KalOnji seeds and their oil have a long history of folklore usage in Arabian and Indian civilisation and are used in food as well as medicine. The seeds are used as flavouring, to improve digestion and produce warmth, especially in cold climates. They are sometimes scattered in the folds of woollen fabrics to preserve them from insect damage.
The plant is indigenous to the Mediterranean region but now found widely in Jammu, Kashmir, Himachal Pradesh, Bihar, Assam and Punjab. The herb is also cultivated in Bengal and north-east India.
A small prostrate annual herb about 45 cm high (Plate 39), 2-3 slender leaves pinnatisect, 2-4 cm long cut into linear segment, segments oblong-Ian ceo late. Flowers pale, blue on solitary long peduncles, seeds trigonous and black in colour.
Kalonji seeds are used as a carminative, aromatic, stimulant, diuretic, anthelmintic, galactagogue and diaphoretic. They are used as a condiment in curries. A tincture prepared from the seeds is useful in indigestion, loss of appetite, diarrhoea, dropsy, amenorrhoea and dysmenorrhoea and in the treatment of worms and skin eruptions. Externally the oil is used as an antiseptic. To arrest vomiting, seeds are roasted and given internally.
In ruminants seeds are used as a galactagogue in cases of reduced milk flow and as an antioxytocic agent during pregnancy and birthing to retain placenta.
The major alkaloids are nigellidine, nigellicine and nigellimine.
A number of quercetin and kaempferol glycosides have been isolated!
The seeds have been reported to contain a he de ragen in saponin, melanthin and melanthigenin.
Cholesterol, campesterol, stigmasterol, ?-Sitosterol and a-spinastero.
Thymoquinone, thymol, carvone dithymoquinone, monoterpenes including d-limonene, p-cymene and (+) citronellol have been isolated.
Linoleic acid, palmitic acid, stearic acid and oleic acid are present.
Antimicrobial activity: Nigella sativa exhibited strong antimicrobial activity against Salmonella typhi, Pseudomonas aeruginosa and others. The essential oil has been shown to have activity against Gram-positive and Gram-negative bacteria. However, sensitivity against Gram-positive bacteria such as Staphylococcus aureus and Vibrio cholerae was found to be stronger. Bacteria like Staph. aureus, Strep. pyogenes and Strep. viridans are more susceptible to Nigella sativa. In an in vitro study, volatile oil showed activity comparable to ampicillin. The activity of the volatile oil also extended to drug-resistant strains of Shigella spp, Vibrio cholerae and Escherichia coli and was found to have a . synergistic action with streptomycin and gentamicin.
Hepatoprotective activity: Thymoquinone, one of the active constituents of Nigella sativa, is reported to have hepatoprotective activity." An in vitro study showed the protective effect against tert-butyl hydroperoxide (TBHP)-induced oxidative damage to hepatocytes. The activity was demonstrated by a decreased leakage of alanine transaminase (ALT), aspartic transaminase (AST) and decreased trypan blue uptake, in comparison to the control TBHP-treated hepatocytes.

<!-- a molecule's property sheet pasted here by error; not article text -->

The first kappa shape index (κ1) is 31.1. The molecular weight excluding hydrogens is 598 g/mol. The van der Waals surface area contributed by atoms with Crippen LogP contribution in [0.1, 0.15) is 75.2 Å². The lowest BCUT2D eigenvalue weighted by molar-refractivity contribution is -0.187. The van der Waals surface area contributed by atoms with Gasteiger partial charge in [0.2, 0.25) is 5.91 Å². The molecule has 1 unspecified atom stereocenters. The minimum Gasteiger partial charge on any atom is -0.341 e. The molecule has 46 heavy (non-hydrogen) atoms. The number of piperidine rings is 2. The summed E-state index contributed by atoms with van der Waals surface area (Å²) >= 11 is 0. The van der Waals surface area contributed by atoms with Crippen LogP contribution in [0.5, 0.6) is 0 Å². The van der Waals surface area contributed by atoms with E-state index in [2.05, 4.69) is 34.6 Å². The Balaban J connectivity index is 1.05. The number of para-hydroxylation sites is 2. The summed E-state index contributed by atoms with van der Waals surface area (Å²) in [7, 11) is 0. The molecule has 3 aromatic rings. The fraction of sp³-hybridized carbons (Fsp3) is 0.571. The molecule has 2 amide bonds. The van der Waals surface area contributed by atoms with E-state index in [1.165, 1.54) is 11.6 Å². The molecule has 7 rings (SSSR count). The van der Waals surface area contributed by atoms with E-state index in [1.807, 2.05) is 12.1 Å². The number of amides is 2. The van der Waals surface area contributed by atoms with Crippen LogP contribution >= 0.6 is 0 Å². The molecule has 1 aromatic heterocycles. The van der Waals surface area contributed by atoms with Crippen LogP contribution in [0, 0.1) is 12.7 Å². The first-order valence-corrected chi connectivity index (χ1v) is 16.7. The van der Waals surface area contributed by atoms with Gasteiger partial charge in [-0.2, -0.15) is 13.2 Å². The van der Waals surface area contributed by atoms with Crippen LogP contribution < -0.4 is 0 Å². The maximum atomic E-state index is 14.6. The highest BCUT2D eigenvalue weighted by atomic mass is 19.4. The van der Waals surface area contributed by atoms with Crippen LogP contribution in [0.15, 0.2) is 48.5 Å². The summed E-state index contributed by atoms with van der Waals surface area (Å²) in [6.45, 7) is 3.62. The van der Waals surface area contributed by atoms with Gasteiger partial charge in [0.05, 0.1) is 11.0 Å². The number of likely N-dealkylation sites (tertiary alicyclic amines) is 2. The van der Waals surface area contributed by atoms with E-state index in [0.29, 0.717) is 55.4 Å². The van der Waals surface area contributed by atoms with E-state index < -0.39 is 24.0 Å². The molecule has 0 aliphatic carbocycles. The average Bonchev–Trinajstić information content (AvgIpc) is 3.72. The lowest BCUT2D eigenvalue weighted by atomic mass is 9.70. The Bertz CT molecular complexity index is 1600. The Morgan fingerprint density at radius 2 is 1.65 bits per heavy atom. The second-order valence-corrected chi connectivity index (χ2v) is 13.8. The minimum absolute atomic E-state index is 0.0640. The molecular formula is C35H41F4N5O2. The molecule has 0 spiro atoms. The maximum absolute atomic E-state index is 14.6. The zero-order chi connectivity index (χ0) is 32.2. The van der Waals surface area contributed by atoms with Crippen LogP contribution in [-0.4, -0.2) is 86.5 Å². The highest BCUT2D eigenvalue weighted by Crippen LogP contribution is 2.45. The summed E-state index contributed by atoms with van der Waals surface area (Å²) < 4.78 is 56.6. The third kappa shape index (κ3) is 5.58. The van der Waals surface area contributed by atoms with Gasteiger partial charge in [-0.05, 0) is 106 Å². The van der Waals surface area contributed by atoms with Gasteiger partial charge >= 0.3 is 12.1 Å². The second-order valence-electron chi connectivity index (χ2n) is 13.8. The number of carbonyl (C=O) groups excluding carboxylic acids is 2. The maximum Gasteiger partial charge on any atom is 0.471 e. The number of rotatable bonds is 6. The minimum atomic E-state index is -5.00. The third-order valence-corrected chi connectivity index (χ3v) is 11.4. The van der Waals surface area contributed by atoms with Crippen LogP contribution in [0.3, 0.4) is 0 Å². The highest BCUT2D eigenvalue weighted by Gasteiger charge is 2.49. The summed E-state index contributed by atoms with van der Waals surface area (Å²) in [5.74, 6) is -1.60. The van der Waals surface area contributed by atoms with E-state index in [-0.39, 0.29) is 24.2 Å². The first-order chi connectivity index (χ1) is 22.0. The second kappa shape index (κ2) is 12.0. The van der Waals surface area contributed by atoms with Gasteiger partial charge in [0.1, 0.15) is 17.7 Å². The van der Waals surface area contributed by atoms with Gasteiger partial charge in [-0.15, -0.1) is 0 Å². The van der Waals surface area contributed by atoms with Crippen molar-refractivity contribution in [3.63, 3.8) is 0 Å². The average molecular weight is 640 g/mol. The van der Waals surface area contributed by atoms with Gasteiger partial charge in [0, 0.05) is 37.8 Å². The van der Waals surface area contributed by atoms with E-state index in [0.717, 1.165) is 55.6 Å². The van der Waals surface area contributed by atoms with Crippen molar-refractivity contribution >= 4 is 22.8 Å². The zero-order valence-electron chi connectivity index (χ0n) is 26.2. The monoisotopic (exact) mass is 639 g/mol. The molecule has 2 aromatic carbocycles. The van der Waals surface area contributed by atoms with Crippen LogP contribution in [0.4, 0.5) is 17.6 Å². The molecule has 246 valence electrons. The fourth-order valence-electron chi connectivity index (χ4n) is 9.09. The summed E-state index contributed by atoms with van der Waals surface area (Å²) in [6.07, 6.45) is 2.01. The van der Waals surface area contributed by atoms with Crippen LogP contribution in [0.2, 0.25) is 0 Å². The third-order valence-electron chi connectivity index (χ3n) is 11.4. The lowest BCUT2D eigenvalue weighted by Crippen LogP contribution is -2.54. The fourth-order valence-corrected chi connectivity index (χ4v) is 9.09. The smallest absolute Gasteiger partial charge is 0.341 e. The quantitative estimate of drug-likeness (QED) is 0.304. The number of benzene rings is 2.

Antidiabetic activity: Significant hypoglycaemic activity has been reported and is thought to be due to the essential oil present. Clinical studies have confirmed these results and suggest that the antidiabetic action of the plant extract may be mediated partly through decreased hepatic gluconeogenesis.
Antiinflammatory activity: Asthma and arthritis are chronic inflammatory disorders involving a variety of inflammatory mediators and different pathways. The fixed oil and thymoquinone from the seeds were found to inhibit eicosanoid generation in leucocytes and membrane lipid peroxidation and a significant reduction in rat paw oedema and a reduction in granuloma pouch weight were also observed. Nigellone in low concentration is effective in inhibiting the histamine release from the mast cells, which supports an antiasthmatic role for the plant. Antifertility adivity: The antifertility activity of Nigella sativa in male rats has been established, shown by an inhibition of spermatogenesis and a significant reduction in sialic acid content of the testis, epididymis, seminal vesicles and prostate. A weak oestrogenic activity of the seeds was indicated with antiimplantational effects in experimental models.
Antioxytocic adivity: Preliminary reports suggest antioxytocic properties, in that a reversible inhibition of spontaneous smooth muscle contraction and inhibition of uterine smooth muscle contraction induced by oxytocin stimulation have been observed in rat and guinea pig.
Cytotoxic adivity: Cytotoxic and immunopotentiating effects of Nigella sativa have been established. The long chain fatty acids are thought to contribute to the antitumour activity. The extract shows a modulatory effect in cisplatin-induced toxicity in mice and a protective effect against cisplatin-induced falls in haemoglobin levels and leucocyte counts. A cytotoxic effect of Nigella sativa was observed by the retardation of ascites growth in a Dalton's lymphoma ascites model.
Anthelmintic adivity: Nigella sativa was found to have an anthelmintic activity against tapeworm comparable to that of piperazine. The pure essential oil showed activity against Monezia in sheep comparable to niclosamide.
Analgesic adivity: The essential oil produced significant analgesic activity using chemical and thermal noxious stimuli methods such as acetic acid-induced writhing, hot plate and tail flick tests. The activity was antagonised by naloxone, suggesting that the effects were mediated through opioid receptors.
Other adivites: Other reports include hypocholesterolaemic, antihypertensive and galactagogue effects.
Seeds of Nigella sativa have a long history of use for food and medicinal purposes. No adverse or side effects have been reported when used within the recommended dosage, although dermatitis has been reported.